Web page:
UA-79233833-1

50shadesofsun

News and Opinions about MS, Health & Disability

Assessment denies disability benefit to woman with rare disease because she has a degree

NOTE: This post is relevant to all people with disabilities who may wish to claim PIP or ESA benefits. Read on whether your disability is a result of one of many diseases such as multiple sclerosis, Parkinson’s or another illness, or has another cause.

 

PIP assessments, and the people that carry them out, are flawed. We know that, even official papers released by the government show it.

Astoundingly, it now seems that assessors believe that more highly educated you are, the less you need to be paid disability benefit. What an absolutely crazy idea – as if education or a degree can have any effect on how we are affected by our disabilities.

Those of us with disabilities, whether caused by one of a number of illnesses or injury, won’t be surprised. We are used to absurdities of obtaining the appropriate benefits.

Having said that, before you doubt that assessors could be so stupid, one person’s case has already been talked about in the House of Commons. There, UK prime minister Theresa May expressed concern and promised it would be investigated.

degree

Liz McKinnes MP

The case was brought up during prime minister’s questions last week by Liz McInnes, Labour MP for Heywood and Middleton. She spoke of her constituent, Natasha, who has fanconi anemia – a genetic bone marrow condition which carries a very high risk of cancer.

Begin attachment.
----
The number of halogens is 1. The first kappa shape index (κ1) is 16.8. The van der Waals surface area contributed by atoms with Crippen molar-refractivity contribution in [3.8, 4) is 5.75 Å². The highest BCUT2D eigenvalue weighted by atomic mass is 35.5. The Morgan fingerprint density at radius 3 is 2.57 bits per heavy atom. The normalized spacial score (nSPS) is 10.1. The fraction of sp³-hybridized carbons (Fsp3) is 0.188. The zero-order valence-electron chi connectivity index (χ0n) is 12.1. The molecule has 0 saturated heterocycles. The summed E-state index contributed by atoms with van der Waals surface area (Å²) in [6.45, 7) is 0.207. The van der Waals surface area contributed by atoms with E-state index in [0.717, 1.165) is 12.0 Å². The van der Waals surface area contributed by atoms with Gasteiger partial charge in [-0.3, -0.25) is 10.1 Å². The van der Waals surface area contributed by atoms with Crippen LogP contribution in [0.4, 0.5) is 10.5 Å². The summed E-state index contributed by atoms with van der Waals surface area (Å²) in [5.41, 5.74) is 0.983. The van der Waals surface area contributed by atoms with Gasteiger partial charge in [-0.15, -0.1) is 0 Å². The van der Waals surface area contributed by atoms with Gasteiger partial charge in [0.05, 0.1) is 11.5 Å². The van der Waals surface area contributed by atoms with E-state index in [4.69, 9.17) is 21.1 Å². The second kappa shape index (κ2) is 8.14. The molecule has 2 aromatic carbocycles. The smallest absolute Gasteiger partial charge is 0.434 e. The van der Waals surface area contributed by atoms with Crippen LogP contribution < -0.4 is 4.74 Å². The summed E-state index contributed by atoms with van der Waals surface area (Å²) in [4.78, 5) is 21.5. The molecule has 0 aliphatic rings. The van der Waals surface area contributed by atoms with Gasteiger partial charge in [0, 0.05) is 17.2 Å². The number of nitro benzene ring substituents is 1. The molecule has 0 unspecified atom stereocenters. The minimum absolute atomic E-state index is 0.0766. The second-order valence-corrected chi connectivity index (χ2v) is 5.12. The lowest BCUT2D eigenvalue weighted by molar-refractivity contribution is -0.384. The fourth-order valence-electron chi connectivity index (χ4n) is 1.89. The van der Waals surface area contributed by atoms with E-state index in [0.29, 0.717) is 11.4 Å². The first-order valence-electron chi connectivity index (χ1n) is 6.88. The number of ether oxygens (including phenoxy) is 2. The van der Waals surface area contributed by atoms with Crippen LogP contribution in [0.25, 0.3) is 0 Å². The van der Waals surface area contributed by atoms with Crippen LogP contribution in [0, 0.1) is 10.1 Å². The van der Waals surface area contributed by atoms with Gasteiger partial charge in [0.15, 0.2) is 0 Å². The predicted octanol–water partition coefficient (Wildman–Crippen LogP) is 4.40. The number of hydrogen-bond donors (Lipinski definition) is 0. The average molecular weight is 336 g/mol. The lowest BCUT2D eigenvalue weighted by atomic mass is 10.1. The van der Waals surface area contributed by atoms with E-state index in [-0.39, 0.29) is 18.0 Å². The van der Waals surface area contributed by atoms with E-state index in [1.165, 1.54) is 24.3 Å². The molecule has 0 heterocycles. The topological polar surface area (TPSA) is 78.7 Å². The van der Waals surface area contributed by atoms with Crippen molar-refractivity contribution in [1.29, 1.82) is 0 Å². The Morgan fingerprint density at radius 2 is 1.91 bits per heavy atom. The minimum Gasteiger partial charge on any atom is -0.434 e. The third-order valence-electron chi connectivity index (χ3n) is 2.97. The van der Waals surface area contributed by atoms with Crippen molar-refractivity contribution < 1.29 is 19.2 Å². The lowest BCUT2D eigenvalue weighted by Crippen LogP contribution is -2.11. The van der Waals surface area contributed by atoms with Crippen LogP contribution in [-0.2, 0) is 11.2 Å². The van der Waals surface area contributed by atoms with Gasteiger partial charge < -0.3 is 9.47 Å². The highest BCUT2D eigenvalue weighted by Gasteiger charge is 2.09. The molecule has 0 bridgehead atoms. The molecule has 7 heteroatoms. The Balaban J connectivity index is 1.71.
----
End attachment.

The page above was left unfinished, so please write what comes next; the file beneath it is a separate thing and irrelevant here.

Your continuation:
Degree: doesn’t need as much support

Ms McInnes said: “Natasha was on lifetime disability allowance (DLA), which was removed following a PIP assessment.

“When Natasha appealed, she was told that because she had a degree, she doesn’t need as much support.

“Now, I’m sure the PM is aware that disease and cancer are no respecters of qualifications and I’d like to ask the PM what urgent measures she will take to improve the quality and standard of PIP assessments.”

Theresa May, prime minister.

Mrs May admitted the case was concerning and surprising.

She said: “Obviously, the DWP is constantly looking at the standard of PIP assessments that are being made I’m sorry to hear the case that the Honorable Lady has set out.

“I’m sure most people would be concerned at hear that case. I’m very surprised at the judgement that was given in relation to that individual. Can I suggest that she sends in the detail of that case and we’ll make sure that that’s looked into.”